The Maze Runner: Death Cure – Review

Dylan O’Brien as Thomas, Giancarlo Esposito as Jorge and Rosa Salazar as Brenda in The Maze Runner: Scorch Trials – Courtesy of 20th Century Fox.

Like any trilogy, there’s an imperative that it ends in such a way that encapsulates what the entire series of films was building to, and while Maze Runner: The Death Cure certainly loses its way in areas, I can safely say it eventually finds its way to the center.

Maze Runner: The Death Cure is the third and final film to the Maze Runner film franchise – continuing the journey that Thomas, Teresa, and the other members of the maze trials face ahead; they band together to take on WCKD and find a cure once and for all.

Directed by Wes Ball, who has taken on all three in this trilogy, Maze Runner: The Death Cure takes with it all of director Wes Ball’s weaknesses, as well as his strengths. Perhaps these films most notable strength are in its characters, not the chemistry between them, or the complexity of their past, but the fact that each character is generally likable and rarely agitating, a rare feat for these types of teen-orientated films. As trilogies go, the third should at the very least solidify what it has been building up towards for so long, and it does in a way; but just not in the way I had hoped. The Death Cure fails to properly flesh out the answers to things I wanted answered and left me interested for more information regarding almost every aspect of the story.

In terms of performances, Dylan O’Brien returns after his injury and brings back his intensely focused character. At this rate all of the characters have set themselves in stone with not much variation or improvement from the previous films – Ki Hong Lee offers some improvements and Thomas Brodie-Sangster also has some well made scenes here and there, but all of which are borderline. Kaya Scodelario returns as Teresa and is the film’s most complex character, though not much can be said for her improvements on acting. With Aiden Gillen as the villain we are thrown back in with his fairly generic character, nothing too special.

Where this film ultimately shines is its visuals — from the city-scapes to the giant wastelands, all three of the Maze Runner films have succeeded in visually bringing the world to life through the use of CGI backdrops and real locations, and this film truly takes it to another level. Audiences are also met with some fantastic production design, from the costuming to makeup, these visual elements are leagues ahead of the first two films, and the increased budget really shows its colours. The pacing in this film had unbearably high and low moments at times, as it snapped quickly to a fast-paced action scene then to a drawn out conversation between two characters that stuck around far too long. This wasn’t a short film, the run-time however didn’t show its age as easily most films usually would, due to the fairly well designed tension.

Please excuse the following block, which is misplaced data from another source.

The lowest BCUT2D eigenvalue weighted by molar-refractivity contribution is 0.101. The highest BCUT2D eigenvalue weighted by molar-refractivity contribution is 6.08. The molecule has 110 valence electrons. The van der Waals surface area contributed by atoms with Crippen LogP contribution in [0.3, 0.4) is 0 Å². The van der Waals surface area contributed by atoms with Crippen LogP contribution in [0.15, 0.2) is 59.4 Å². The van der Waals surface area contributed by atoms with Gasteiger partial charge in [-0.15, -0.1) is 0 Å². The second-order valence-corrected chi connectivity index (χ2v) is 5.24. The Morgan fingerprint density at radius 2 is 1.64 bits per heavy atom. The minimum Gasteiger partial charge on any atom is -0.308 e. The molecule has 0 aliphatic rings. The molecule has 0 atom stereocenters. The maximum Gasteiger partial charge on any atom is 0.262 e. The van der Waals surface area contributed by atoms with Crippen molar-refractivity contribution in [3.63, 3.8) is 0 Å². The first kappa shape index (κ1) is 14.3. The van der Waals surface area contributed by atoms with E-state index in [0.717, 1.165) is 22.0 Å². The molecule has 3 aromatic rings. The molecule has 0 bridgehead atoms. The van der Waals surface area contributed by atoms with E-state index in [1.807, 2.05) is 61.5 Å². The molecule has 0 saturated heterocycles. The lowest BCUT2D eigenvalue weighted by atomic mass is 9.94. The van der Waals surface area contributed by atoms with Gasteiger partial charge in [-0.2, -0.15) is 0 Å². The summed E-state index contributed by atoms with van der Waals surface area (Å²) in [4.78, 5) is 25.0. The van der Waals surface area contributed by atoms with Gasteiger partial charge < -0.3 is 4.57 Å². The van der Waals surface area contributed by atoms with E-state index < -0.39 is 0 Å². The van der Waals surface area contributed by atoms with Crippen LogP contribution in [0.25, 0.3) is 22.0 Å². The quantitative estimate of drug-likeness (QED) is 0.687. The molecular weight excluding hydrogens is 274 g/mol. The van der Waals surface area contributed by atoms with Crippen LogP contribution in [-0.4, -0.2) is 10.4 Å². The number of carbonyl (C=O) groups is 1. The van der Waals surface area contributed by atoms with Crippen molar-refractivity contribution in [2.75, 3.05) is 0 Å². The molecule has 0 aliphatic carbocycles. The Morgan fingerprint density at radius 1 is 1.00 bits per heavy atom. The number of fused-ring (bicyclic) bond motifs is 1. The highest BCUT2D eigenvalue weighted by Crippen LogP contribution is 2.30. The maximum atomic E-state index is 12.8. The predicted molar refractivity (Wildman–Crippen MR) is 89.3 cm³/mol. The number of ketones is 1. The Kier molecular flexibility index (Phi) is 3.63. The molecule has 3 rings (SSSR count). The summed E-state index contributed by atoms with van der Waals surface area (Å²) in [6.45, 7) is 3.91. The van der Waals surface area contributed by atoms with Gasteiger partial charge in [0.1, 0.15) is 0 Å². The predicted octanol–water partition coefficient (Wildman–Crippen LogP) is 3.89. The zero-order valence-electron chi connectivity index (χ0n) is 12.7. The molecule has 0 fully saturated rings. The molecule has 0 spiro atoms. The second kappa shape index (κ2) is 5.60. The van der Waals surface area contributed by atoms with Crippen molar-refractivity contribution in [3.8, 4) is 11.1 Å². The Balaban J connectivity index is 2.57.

The fundamental difference between this film and the first film is that the first film had an interesting concept on its side, whereas this simply has the shell of an interesting concept without any revelations. Ultimately I had wished they ended in a grander fashion and fleshed things out far more, but as teen flick trilogy goes, they’ve been fairly consistent films. The Death Cure had technical wizardry on its side, but in terms of overall enjoyability, it stands just below the first film in the franchise by quite a ways.

Doubling down on upgraded visuals and larger scale scenery – Maze Runner: The Death Cure falls short as far as ending a trilogy goes; struggling to offer up a truly satisfying conclusion to an arduous yet enjoyable trilogy yet still manages to cough up some respectable entertainment for the loyal and interested viewers.

6.2/10

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